The degree of realism attained by graphics applications when using screen-door transparency to render overlapping transparent objects or objects of graduated transparency can depend upon the dithering and randomness of the sample masks used to approximate the transparency of the objects. Each transparency sample mask determines which samples of a pixel may contribute to the displayed color of the pixel. The transparency sample mask can identify these samples positively (by identifying each sample that may contribute to the color), negatively (by identifying each sample that does not contribute to the color, i.e., suppressed samples), or by a combination of positive and negative identification of the samples. In general, the number of samples contributing to the pixel's color determines the transparency of the object depicted by those samples: the fewer the number of contributing samples, the more transparent the object appears. The present invention enables developers of graphics application programs to specify one or more functions to generate transparency sample masks that achieve a desired level of dithering, randomness, or both. The ability to specify a mask-generating function gives creative license to graphics application developers when implementing screen-door transparency at the sub-pixel or sample level. In addition, this flexibility extends to the use of currently unknown randomizing and dithering algorithms or functions that may serve to produce a transparency sample mask for achieving a desired transparency effect.

In brief overview, embodiments of the present invention include an application program interface (API) that includes commands for performing sample-level screen-door transparency. One command of the API generates a transparency sample mask for a pixel. An application developer specifies the function that is performed when this command executes. In general, the function produces (or specifies) a bit pattern. The bits of the bit pattern map to the samples of the pixel and their bit values determine which samples of the pixel may contribute to the final pixel color. Depending upon the needs of the graphics application, the application developer can specify the same function or different functions when rendering different pixels (e.g., neighboring pixels) of a transparent object. In addition, the application developer can specify the same or different functions for rendering a pixel covered by overlapping transparent objects.

FIG. 1 shows an embodiment of a graphics-processing environment 10 within which the present invention may be implemented. The graphics-processing environment 10 includes a system memory 14 in communication with a graphics-processing unit 18 over a system bus 22. Various examples of graphics-processing environments within which the present invention may be embodied include, but are not limited to, personal computers (PC), Macintosh computers, workstations, laptop computers, server systems, hand-held devices, and game consoles.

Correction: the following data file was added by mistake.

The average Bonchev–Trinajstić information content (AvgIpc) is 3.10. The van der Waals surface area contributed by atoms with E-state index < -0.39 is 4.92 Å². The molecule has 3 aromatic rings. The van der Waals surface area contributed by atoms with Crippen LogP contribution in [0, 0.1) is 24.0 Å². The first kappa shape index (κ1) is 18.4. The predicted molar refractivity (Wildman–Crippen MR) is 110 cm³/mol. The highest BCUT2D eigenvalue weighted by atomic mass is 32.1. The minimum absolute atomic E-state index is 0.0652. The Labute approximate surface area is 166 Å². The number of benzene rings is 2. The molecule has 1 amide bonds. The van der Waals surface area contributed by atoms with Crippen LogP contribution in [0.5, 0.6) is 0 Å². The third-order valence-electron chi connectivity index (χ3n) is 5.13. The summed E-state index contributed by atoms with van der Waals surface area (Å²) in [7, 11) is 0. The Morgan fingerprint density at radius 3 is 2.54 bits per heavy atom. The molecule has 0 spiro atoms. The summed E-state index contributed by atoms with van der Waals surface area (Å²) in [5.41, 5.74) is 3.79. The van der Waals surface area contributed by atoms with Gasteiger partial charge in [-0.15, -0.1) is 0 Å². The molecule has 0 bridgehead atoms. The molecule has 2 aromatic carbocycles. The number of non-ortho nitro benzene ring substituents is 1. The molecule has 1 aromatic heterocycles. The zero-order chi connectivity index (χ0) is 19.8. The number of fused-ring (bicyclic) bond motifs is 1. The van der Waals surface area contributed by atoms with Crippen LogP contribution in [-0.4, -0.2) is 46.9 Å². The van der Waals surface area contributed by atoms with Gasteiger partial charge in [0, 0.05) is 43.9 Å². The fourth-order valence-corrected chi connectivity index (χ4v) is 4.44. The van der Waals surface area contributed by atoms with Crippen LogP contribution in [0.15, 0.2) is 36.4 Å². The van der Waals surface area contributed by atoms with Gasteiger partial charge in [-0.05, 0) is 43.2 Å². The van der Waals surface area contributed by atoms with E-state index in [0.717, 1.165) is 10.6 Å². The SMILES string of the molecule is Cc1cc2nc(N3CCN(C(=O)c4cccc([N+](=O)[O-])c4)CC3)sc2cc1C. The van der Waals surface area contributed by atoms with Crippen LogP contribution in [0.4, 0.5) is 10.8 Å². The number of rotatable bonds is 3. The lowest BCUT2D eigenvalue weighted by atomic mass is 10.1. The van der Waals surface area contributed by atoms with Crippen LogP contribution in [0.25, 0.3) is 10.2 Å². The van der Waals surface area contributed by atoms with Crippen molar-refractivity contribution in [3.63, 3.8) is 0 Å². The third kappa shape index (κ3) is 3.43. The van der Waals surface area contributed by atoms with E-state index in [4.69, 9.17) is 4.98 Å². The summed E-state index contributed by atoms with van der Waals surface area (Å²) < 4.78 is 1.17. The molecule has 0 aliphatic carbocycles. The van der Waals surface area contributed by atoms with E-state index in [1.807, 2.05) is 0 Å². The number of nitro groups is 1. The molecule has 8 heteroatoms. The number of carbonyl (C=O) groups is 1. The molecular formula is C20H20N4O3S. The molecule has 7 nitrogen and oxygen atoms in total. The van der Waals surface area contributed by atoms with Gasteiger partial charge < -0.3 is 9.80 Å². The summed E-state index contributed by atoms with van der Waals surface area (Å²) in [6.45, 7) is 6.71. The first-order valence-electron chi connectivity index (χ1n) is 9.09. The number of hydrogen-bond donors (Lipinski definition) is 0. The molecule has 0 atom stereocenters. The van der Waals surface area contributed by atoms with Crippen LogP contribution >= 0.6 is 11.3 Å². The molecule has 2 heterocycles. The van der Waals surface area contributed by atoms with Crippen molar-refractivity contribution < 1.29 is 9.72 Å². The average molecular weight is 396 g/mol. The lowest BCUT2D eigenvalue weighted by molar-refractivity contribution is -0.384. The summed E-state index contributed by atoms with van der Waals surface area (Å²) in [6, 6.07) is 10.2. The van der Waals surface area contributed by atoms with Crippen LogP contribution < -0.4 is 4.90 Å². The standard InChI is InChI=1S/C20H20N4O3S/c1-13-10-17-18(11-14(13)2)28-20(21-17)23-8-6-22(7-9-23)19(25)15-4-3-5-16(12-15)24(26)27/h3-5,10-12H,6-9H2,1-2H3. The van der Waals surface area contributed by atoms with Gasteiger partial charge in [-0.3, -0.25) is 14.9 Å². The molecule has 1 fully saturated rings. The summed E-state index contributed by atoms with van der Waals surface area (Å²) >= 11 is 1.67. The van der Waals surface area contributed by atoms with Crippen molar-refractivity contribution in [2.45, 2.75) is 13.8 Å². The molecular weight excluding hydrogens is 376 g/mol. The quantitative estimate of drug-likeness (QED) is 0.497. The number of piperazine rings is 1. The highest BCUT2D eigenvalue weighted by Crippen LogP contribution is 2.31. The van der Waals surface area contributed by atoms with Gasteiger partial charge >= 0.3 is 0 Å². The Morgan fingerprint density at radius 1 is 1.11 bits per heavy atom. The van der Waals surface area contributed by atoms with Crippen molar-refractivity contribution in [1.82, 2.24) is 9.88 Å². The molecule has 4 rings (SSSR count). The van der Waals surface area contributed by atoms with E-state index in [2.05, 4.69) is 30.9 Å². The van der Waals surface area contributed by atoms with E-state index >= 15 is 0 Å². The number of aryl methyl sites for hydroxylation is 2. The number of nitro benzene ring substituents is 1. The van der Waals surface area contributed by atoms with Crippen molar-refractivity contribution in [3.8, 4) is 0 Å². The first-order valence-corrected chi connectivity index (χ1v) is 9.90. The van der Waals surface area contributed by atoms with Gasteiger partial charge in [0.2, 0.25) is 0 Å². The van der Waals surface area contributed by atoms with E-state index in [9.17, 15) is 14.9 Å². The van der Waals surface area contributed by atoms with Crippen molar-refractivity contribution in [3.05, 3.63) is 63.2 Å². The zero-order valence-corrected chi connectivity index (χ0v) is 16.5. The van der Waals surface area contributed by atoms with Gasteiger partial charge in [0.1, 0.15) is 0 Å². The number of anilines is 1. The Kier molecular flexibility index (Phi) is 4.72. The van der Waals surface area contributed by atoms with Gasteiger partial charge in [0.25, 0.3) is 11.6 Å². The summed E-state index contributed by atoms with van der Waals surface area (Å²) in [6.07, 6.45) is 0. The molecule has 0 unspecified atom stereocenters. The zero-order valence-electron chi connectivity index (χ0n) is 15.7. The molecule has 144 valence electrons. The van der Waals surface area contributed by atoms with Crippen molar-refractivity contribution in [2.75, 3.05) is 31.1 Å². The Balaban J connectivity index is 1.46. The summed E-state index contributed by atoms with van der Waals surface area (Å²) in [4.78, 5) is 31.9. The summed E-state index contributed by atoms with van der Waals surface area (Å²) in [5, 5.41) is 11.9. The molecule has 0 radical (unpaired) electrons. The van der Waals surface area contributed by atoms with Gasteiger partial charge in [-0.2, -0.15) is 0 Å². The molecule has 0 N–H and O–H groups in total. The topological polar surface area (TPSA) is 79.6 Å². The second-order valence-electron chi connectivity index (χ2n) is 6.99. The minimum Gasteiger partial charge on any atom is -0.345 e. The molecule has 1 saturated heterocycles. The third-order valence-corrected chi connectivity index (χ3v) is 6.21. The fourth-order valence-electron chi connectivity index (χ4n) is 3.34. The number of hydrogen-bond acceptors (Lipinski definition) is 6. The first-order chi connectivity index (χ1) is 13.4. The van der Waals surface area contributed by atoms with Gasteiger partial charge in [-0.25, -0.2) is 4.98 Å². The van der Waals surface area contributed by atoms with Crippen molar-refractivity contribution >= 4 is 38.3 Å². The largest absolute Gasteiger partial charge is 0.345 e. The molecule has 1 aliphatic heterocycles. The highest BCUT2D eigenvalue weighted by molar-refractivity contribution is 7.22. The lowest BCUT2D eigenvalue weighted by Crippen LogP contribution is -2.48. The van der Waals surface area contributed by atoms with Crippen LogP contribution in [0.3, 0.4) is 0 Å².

The system memory 14 includes non-volatile computer storage media, such as read-only memory (ROM) 26, and volatile computer storage media, such as random-access memory (RAM) 30. Typically stored in the ROM 26 is a basic input/output system (BIOS) 34. The BIOS 34 contains program code for controlling basic operations of the graphics-processing environment 10, including start-up and initialization of its hardware. Stored within the RAM 30 are program code and data 38. Program code includes, but is not limited to, application programs 42, a graphics library 46, and an operating system 48 (e.g., Windows 95™, Windows 98™, Windows NT 4.0, Windows XP™, Windows 2000™, Linux™, SunOS™, and MAC OS™). Examples of application programs 42 include, but are not limited to, standalone and networked video games, simulation programs, word processing programs, and spreadsheet programs.

The graphics library 46 includes an application program interface (API) for use by developers in the generation of graphics application programs. The API provides a set of commands that allow developers to specify geometric objects in two or three dimensions using geometric primitives, such as points, lines, images, bitmaps, and polygons. The commands also control how to render these geometric objects. One such command, referred to hereafter as an “output sample mask” or an oSampleMask command, causes execution of application developer-specified function that generates a transparency sample mask.

The graphics-processing unit 18 includes a command processor 50, a geometry pipeline 54, a scan converter 58, an interpolator 62, a shader pipe (hereafter, shader) 66, a texture block 70, a depth block 74, a color block 78, a z-buffer 82, and a color buffer 86. Although FIG. 1 shows only one representation of each of such components, it is to be understood that the graphics-processing unit 18 can employ parallelism (e.g., a plurality of shaders 66) to accelerate graphics processing. The command processor 50 is coupled to the system bus 22 to receive and process graphics command streams, including oSampleMask commands, issued from a central processing unit (not shown) executing an application program 42. Resulting from such command-stream processing is a stream of register activity (i.e., writes). The command processor 50 forwards primitives and attribute data (e.g., color, position, texture coordinates) to the geometry pipeline 54, which generates triangles from this provided information.